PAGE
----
In the Lord of the Rings, there is a point where the small company of companions who are tasked with destroying the Ring of evil power are trapped outside the mines of Moriah. In frustration they wait and get anxious and grumpy until finally Frodo realizes that the lock on the door is a riddle and the answer to the riddle is "friend." They all walk through, companions all, perhaps not all great friends.
I wanted to use this example because oftentimes, and especially in this day and age, it seems as if friendship, and the way in which we relate to one another in healthy and good ways, is somewhat of a riddle too. Why is that?
I have heard numerous times, even from myself, that "I just want friends." I think what we mean by that is that we'd like someone who understands us and our interests and likes, and will walk with us to the ends of the earth in pursuit of those things because they are just as interested in them as we are. The trouble that we encounter when we expect these kind of friendships to appear seems to come from a couple different problems. First, it seems that, as a society, we are under the impression that it is our right to be befriended and understood. Personally, I think that from a certain point of view, friendship has been given to us as a privledge if not a right, but before we can take advantage of that privledge we are stopped by the second problem. The second problem is movement. C.S Lewis talks about this at length in his book, The Four Loves. He says that friendships are based on mutual interest and attaining a common goal, which is clear enough, but also that it is about a common journey; separating yourselves in a sort of rebellion from an established way of thinking and setting off on your own in search of a goal.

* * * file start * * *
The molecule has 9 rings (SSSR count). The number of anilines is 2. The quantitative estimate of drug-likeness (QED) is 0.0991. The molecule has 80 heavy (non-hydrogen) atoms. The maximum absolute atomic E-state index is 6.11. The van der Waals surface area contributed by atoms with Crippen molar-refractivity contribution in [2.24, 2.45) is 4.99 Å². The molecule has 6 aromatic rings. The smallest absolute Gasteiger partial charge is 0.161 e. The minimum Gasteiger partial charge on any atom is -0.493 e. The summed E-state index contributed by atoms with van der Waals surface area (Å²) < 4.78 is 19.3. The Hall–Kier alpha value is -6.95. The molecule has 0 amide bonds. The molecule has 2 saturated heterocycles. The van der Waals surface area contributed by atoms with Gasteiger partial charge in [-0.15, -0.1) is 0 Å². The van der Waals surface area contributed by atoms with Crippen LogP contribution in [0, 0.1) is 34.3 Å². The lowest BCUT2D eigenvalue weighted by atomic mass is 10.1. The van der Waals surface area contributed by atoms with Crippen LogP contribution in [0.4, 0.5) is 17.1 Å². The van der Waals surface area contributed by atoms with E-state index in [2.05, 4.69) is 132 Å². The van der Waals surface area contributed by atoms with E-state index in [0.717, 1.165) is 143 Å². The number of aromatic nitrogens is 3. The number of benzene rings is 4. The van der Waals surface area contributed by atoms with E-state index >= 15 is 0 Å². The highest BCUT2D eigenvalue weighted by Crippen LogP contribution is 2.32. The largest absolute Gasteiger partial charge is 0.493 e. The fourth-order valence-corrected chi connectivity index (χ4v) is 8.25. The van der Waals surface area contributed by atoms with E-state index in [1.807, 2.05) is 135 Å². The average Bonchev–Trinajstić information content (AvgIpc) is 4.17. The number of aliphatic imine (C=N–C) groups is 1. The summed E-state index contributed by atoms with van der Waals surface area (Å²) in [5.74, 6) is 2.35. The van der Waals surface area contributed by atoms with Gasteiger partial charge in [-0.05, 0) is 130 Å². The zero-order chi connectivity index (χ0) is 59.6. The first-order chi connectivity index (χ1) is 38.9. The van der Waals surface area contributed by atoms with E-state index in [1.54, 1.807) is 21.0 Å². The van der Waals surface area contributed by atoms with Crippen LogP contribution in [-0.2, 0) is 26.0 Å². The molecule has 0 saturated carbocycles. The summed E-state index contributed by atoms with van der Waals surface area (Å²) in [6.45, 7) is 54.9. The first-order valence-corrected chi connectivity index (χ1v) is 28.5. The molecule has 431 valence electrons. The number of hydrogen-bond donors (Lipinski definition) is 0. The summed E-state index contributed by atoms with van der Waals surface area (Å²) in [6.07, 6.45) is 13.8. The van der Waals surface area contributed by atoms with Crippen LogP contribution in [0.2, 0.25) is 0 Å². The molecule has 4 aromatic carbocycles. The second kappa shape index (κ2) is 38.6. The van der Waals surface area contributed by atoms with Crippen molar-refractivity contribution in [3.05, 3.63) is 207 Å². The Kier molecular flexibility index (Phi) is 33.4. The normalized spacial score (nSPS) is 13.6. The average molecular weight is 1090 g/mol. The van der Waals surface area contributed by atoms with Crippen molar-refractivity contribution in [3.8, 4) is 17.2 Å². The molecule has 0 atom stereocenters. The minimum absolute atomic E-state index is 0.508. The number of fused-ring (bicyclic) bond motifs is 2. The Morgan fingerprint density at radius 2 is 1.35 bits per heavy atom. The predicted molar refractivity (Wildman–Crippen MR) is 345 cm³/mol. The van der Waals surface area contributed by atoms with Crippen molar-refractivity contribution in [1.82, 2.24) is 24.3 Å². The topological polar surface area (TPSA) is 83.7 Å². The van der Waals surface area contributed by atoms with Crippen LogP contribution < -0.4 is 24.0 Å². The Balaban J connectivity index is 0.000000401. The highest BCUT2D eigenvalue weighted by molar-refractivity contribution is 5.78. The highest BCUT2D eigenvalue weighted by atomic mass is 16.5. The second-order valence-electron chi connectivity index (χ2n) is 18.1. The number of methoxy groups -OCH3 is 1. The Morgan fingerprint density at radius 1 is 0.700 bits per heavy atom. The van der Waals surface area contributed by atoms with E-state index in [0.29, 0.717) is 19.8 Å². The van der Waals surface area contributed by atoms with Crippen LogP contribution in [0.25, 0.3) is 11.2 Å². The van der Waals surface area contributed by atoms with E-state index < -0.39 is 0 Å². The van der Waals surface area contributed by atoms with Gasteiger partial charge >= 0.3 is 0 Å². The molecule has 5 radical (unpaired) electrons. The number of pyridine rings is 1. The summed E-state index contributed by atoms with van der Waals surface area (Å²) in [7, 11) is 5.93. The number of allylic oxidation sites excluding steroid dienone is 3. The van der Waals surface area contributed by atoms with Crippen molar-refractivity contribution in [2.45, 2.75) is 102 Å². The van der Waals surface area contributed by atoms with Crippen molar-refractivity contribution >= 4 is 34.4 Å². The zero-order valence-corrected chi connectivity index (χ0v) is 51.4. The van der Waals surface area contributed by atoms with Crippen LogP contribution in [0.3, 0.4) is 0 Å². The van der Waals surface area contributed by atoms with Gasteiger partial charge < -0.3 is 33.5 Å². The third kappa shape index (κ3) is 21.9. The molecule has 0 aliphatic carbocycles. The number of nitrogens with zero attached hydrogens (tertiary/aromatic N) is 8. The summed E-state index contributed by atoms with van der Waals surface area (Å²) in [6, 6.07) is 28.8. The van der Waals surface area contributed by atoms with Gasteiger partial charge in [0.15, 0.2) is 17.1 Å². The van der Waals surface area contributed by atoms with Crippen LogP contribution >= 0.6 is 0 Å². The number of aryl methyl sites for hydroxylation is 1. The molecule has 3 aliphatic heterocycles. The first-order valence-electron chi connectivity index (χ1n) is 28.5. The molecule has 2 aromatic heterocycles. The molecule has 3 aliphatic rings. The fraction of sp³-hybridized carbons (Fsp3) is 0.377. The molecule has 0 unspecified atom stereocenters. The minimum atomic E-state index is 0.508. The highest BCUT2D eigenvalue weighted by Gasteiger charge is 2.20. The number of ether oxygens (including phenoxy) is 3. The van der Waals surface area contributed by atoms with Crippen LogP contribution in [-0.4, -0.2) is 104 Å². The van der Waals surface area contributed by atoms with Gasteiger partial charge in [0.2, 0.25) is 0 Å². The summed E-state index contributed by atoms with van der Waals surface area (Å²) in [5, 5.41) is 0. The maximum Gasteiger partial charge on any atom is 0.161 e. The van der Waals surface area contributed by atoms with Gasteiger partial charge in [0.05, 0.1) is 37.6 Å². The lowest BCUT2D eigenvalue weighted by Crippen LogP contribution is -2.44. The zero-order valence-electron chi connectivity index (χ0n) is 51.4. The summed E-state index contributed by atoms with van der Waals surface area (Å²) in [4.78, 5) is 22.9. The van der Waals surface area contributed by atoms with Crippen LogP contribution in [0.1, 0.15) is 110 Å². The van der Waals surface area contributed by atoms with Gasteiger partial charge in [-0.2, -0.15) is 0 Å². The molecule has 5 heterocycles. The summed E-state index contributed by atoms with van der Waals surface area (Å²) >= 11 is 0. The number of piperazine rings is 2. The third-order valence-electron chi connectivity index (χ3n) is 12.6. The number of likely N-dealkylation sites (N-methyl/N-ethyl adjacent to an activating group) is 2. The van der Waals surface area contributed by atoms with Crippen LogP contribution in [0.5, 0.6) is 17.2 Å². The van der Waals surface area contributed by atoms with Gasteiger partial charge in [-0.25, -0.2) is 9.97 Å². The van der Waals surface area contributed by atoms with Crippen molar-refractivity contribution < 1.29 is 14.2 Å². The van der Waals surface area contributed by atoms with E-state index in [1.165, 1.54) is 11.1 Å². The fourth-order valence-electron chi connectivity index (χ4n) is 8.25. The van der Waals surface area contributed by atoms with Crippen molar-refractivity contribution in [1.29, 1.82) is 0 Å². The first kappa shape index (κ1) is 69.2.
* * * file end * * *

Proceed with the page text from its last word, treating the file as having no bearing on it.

The characters in Lord of the Rings who were trapped outside Moriah all had something in common: they were going to help Frodo destroy the Ring. Their companionship revolved around that single thing, despite all having different motives as to why they personally had to go. The possibility and opportunity of converting companions into friends was present as long as they were together. There were some, like Aragorn and Legolas or Frodo and Sam that were even farther removed from the general group because they found a more kindred, common ground between them. They were, therefore, better friends, but all of those that went with Frodo were on the same journey and had closely related interests; the opportunity was there.
All this to say, I think it is the journeying together that we miss so often in the modern age of friendship. I lie on the side of the road and hope for friends, while the only friends really worth having are already walking on the road to their destination, intent on the journey. I must get up and start my own journey, moving towards what I believe to be right and what draws me toward it. If I have any hope of finding like-minded people, I will find them on the way. Lewis expresses this point so deftly when he says: "Those who have nothing can share nothing; those who are going nowhere can have no fellow travelers."
I think to truly enjoy friendship and the friends waiting to be made we must stop focusing on finding friends and instead, focus on the journey, content with knowing that there are a few fellow travelers going the same way.